A General Overview:

Indonesia is a tough place for our beloved fur-friends; there is little legal protection, animal abuse is rife and even those who do respect animals simply may not have the resources to ‘care’ for them.

All of this means, for an organization such as BARC, there is much work to be done!

Here are some of the situations we are dealing with:


BARC are constantly finding puppies and kittens in need everywhere; they are dumped at burial grounds, in market places, on the sides of busy roads, around the rice fields, etc. Often the team are called out for collection of newborns, or they may have bad skin conditions or be injured/abused animals.

We often arrive to see some dumped at the door of our facilities as well – tied to bricks, in boxes, bags or in the back of the pickup. There are numerous signs out the front of our facilities asking people to come back during the day, advising that we will assist with serialization and vaccination of their adult dogs along with finding homes for the puppies. Yet they are still there!

We are trying to teach people that dumping is not the solution to the over population problem in Bali. Females are the most common to be dumped as they are not considered guard dogs. This in turn leads to them breeding with the un-neutered male dogs, and a new generation of puppies born homeless on the streets.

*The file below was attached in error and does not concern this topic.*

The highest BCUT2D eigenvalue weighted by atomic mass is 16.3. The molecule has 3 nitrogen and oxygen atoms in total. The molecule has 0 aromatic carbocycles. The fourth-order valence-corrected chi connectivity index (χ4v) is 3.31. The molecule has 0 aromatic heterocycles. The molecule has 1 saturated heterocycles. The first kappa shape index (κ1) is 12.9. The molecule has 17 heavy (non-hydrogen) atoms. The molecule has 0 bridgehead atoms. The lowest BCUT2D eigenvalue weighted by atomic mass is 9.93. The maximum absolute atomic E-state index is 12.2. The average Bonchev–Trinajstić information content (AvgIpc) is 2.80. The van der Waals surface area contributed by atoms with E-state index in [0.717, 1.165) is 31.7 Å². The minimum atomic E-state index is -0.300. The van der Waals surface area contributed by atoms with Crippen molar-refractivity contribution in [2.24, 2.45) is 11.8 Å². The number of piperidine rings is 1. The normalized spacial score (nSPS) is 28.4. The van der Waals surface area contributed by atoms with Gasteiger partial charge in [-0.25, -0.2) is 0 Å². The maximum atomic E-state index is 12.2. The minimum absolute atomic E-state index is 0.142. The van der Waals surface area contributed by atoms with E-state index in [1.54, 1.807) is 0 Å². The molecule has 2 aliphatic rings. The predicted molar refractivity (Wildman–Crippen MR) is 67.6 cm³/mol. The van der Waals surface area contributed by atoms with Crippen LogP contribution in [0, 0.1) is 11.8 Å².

Dumped in a bag
tied to bricks
neglected pitbull


For many dogs in Bali, their survival is dependent on themselves. They live along side families in local compounds, taking their role of protecting their owners and home very seriously. They live on the streets and must find food and shelter where they can.

Dog ownership is very different to the western world. While those with homes are fed, although not always on a regular basis and sometimes water is not readily available. Some owners are on a friendly enough basis with their dogs and can touch them, but many are not. Some are tied to trees with no water, shade or food; they can be left there for days, weeks, even MONTHS on end.

Western breed dogs may be kept in small cages as trophies, sadly never getting a chance to run, stretch and play. Often these dogs are bred from to make money, similar to puppy milling in the western world.

When the family dog gets sick, many are left to die without any veterinary assistance. Although some may be dumped in another area at this stage so they are no longer a problem to the owner. Sadly many of these problems are an easy fix, but the owners just don’t realize. Often if the dog begins to ‘look bad’ they may not want them around any longer. For many Balinese families, the cost of vet care is either inaccessible or not a priority.

At BARC we educate as many locals as we can and feel it is very important to teach the children how to care for and respect animals, so that future generations can learn the joys of giving and receiving unconditional love and companionship for our beautiful four-legged friends.